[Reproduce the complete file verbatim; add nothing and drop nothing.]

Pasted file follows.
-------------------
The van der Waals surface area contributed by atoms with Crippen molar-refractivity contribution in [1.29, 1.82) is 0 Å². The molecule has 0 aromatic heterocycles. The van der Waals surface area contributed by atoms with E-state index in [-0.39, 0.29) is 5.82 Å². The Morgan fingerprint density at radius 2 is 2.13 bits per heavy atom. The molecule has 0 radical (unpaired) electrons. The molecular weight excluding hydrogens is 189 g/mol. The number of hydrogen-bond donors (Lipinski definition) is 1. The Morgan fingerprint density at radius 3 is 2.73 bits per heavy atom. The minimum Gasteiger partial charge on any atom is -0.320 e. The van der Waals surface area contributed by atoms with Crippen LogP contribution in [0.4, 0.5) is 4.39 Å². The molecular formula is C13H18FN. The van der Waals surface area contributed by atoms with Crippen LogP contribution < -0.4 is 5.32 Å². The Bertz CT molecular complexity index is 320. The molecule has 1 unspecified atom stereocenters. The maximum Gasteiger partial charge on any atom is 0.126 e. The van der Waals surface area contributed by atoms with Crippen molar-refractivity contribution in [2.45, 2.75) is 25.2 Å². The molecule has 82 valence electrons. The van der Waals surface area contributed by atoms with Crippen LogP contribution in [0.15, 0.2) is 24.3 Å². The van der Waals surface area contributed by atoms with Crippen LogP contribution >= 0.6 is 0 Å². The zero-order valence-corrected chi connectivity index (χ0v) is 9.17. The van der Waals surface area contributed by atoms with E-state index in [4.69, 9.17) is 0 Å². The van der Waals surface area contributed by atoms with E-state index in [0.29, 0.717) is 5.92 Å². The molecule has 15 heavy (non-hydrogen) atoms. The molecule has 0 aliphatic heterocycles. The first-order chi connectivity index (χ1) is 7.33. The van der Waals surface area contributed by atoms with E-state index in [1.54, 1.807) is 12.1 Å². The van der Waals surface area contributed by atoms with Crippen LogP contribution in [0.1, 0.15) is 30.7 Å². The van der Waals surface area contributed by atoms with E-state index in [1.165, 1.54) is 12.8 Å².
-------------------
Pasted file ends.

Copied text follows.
The van der Waals surface area contributed by atoms with Crippen molar-refractivity contribution in [1.29, 1.82) is 0 Å². The molecule has 0 aromatic heterocycles. The van der Waals surface area contributed by atoms with E-state index in [-0.39, 0.29) is 5.82 Å². The Morgan fingerprint density at radius 2 is 2.13 bits per heavy atom. The molecule has 0 radical (unpaired) electrons. The molecular weight excluding hydrogens is 189 g/mol. The number of hydrogen-bond donors (Lipinski definition) is 1. The Morgan fingerprint density at radius 3 is 2.73 bits per heavy atom. The minimum Gasteiger partial charge on any atom is -0.320 e. The van der Waals surface area contributed by atoms with Crippen LogP contribution in [0.4, 0.5) is 4.39 Å². The molecular formula is C13H18FN. The van der Waals surface area contributed by atoms with Crippen LogP contribution < -0.4 is 5.32 Å². The Bertz CT molecular complexity index is 320. The molecule has 1 unspecified atom stereocenters. The maximum Gasteiger partial charge on any atom is 0.126 e. The van der Waals surface area contributed by atoms with Crippen molar-refractivity contribution in [2.45, 2.75) is 25.2 Å². The molecule has 82 valence electrons. The van der Waals surface area contributed by atoms with Crippen LogP contribution in [0.15, 0.2) is 24.3 Å². The van der Waals surface area contributed by atoms with Crippen LogP contribution >= 0.6 is 0 Å². The zero-order valence-corrected chi connectivity index (χ0v) is 9.17. The van der Waals surface area contributed by atoms with E-state index in [4.69, 9.17) is 0 Å². The van der Waals surface area contributed by atoms with E-state index in [0.29, 0.717) is 5.92 Å². The molecule has 15 heavy (non-hydrogen) atoms. The molecule has 0 aliphatic heterocycles. The first-order chi connectivity index (χ1) is 7.33. The van der Waals surface area contributed by atoms with E-state index in [1.54, 1.807) is 12.1 Å². The van der Waals surface area contributed by atoms with Crippen LogP contribution in [0.1, 0.15) is 30.7 Å². The van der Waals surface area contributed by atoms with E-state index in [1.165, 1.54) is 12.8 Å².